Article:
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Cass McCombs

Big Wheel and Others


Oct 30, 2013 Web Exclusive Bookmark and Share

Cass McCombs returns with a double album, drifting around the genre map and proving his prolificacy can’t depend on any particular narrative, any overarching marketable story beyond, perhaps, the utilitarian version/vision of songcraft. With that in mind, let’s just slap him with the “enigmatic” tag and discuss a few of the more perfect constructions presented here.

“Angel Blood” quietly devastates, moving along on sentiment and punctuated with lilting pedal steel, affecting that nostalgic sadness McCombs previously reached for on tunes like “County Line.” Lyrically, it’s hard to pinpoint: a brainy love song, an homage to the book of the same title, an outsider’s tale: “Angel blood like the Holy Grail/I’m hanging from your wing by my tail.”

“Morning Star” will earn mention in every review, pairing as it does that trademark lilt with gently delivered hilarity like “What’s it like to shit in space?,” going obtuse and effectively dismantling itselfa McCombsian move.

“Brighter,” which is an earworm and a half, appears twice on the album, once with McCombs on vocal duties and the second time with the late actress/singer Karen Black. Black succumbed to cancer in August, and that knowledge gives this one a particular poignancy. It would have carried that anyway, given Black’s performanceher ad-libbing at the end of the song is both hilarious (“nitwit writer”) and heartbreaking, a testament to the song and its strange context.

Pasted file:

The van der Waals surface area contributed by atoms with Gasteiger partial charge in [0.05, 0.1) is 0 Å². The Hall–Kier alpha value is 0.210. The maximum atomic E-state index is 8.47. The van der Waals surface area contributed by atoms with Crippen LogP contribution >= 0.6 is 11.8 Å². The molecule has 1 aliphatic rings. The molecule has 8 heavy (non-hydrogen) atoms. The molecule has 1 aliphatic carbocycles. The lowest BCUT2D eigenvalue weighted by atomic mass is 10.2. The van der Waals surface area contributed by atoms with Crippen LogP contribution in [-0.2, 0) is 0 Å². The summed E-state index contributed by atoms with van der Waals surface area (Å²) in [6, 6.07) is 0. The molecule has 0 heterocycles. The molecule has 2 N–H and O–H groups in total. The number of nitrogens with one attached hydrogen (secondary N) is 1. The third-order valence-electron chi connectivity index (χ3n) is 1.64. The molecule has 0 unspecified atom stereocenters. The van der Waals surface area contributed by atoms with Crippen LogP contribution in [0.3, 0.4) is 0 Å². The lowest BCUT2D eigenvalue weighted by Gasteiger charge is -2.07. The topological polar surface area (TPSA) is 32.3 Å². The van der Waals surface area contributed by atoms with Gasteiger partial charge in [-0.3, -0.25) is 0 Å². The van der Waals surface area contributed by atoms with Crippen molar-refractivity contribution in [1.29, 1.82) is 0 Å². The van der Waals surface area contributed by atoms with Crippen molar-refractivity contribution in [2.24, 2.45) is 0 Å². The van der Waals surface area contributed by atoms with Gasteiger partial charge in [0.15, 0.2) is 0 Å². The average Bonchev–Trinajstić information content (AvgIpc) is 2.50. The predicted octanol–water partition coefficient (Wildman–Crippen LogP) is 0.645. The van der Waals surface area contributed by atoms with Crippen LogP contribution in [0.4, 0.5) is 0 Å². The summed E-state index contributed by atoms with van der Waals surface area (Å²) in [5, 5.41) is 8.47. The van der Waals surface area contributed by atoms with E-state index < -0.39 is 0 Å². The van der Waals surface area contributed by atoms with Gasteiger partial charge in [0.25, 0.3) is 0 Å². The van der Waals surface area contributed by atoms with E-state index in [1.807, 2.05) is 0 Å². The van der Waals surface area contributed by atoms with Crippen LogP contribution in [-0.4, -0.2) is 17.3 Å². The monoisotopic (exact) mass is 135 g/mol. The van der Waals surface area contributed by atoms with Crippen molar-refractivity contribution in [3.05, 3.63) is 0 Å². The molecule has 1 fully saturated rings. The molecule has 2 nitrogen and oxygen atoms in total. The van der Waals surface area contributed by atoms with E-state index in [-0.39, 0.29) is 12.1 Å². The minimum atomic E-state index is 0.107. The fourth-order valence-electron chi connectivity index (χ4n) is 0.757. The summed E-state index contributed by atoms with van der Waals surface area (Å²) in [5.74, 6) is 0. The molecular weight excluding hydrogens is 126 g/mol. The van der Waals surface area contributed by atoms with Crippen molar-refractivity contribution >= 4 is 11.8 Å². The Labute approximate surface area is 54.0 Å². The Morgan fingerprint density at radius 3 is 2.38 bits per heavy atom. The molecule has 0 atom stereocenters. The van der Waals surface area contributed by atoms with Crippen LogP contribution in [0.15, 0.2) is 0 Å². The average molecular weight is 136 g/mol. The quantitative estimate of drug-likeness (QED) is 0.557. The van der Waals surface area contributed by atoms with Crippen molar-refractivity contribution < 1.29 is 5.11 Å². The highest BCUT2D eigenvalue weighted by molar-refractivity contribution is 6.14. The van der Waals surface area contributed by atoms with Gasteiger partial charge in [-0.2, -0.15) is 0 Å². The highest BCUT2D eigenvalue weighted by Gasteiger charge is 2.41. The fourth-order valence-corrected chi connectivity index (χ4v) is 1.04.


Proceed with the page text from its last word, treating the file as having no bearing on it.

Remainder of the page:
Songcraft break: Dotting the album are somewhat cryptic excerpts from Ralph Arlyck’s Following Sean documentary (for which McCombs provided a soundtrack tune). The film featured ‘60s interviews with a precocious/loosely-parented 4-year-old on subjects like drugs, the existence of God, and what exactly “America” means“you know, half of the world.” That particular quote precedes “Home on the Range,” fittingly, which states its narrator’s beliefs (“I believe in stealing/For we cannot possess anything”), plays with our geographic tropes (“I’m going west where I belong”), and serves up solidarity satire: “I believe in junk food/In solidarity with the poor and screwed.”

Big Wheel just keeps rolling along, a moody, ambitious collection touching on travel, impermanence, the soul, manhood, statehood, and then some. Its finest moments beg for dissection as much as repeat listens, and McCombs in his woodshed keeps bashing this imprecise art form into perfect shapes. Control of the craft. (

Author rating: 7.5/10

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Average reader rating: 9/10


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